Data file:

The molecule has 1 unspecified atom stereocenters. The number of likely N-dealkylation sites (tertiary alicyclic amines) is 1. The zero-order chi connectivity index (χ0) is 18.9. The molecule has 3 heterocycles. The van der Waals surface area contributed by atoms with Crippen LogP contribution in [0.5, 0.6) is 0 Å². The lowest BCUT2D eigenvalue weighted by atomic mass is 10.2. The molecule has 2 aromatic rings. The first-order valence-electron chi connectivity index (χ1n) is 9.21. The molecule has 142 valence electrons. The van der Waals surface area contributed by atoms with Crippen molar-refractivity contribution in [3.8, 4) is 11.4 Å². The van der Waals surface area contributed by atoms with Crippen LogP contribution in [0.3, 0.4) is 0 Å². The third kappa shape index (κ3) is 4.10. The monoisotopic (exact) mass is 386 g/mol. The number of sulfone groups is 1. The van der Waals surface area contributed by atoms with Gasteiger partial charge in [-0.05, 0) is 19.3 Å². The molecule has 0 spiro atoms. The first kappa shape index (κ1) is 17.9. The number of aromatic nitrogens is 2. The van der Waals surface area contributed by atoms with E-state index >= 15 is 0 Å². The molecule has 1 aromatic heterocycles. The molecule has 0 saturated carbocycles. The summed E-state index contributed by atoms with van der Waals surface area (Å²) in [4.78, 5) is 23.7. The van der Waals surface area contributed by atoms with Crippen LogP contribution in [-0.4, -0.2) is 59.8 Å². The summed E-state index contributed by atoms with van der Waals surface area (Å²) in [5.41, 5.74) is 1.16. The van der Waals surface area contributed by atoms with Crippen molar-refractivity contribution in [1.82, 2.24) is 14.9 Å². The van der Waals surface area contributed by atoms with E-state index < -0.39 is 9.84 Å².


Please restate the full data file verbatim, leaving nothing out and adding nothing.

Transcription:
The molecule has 1 unspecified atom stereocenters. The number of likely N-dealkylation sites (tertiary alicyclic amines) is 1. The zero-order chi connectivity index (χ0) is 18.9. The molecule has 3 heterocycles. The van der Waals surface area contributed by atoms with Crippen LogP contribution in [0.5, 0.6) is 0 Å². The lowest BCUT2D eigenvalue weighted by atomic mass is 10.2. The molecule has 2 aromatic rings. The first-order valence-electron chi connectivity index (χ1n) is 9.21. The molecule has 142 valence electrons. The van der Waals surface area contributed by atoms with Crippen molar-refractivity contribution in [3.8, 4) is 11.4 Å². The van der Waals surface area contributed by atoms with Crippen LogP contribution in [0.3, 0.4) is 0 Å². The third kappa shape index (κ3) is 4.10. The monoisotopic (exact) mass is 386 g/mol. The number of sulfone groups is 1. The van der Waals surface area contributed by atoms with Gasteiger partial charge in [-0.05, 0) is 19.3 Å². The molecule has 0 spiro atoms. The first kappa shape index (κ1) is 17.9. The number of aromatic nitrogens is 2. The van der Waals surface area contributed by atoms with E-state index >= 15 is 0 Å². The molecule has 1 aromatic heterocycles. The molecule has 0 saturated carbocycles. The summed E-state index contributed by atoms with van der Waals surface area (Å²) in [4.78, 5) is 23.7. The van der Waals surface area contributed by atoms with Crippen LogP contribution in [-0.4, -0.2) is 59.8 Å². The summed E-state index contributed by atoms with van der Waals surface area (Å²) in [5.41, 5.74) is 1.16. The van der Waals surface area contributed by atoms with Crippen molar-refractivity contribution in [1.82, 2.24) is 14.9 Å². The van der Waals surface area contributed by atoms with E-state index < -0.39 is 9.84 Å².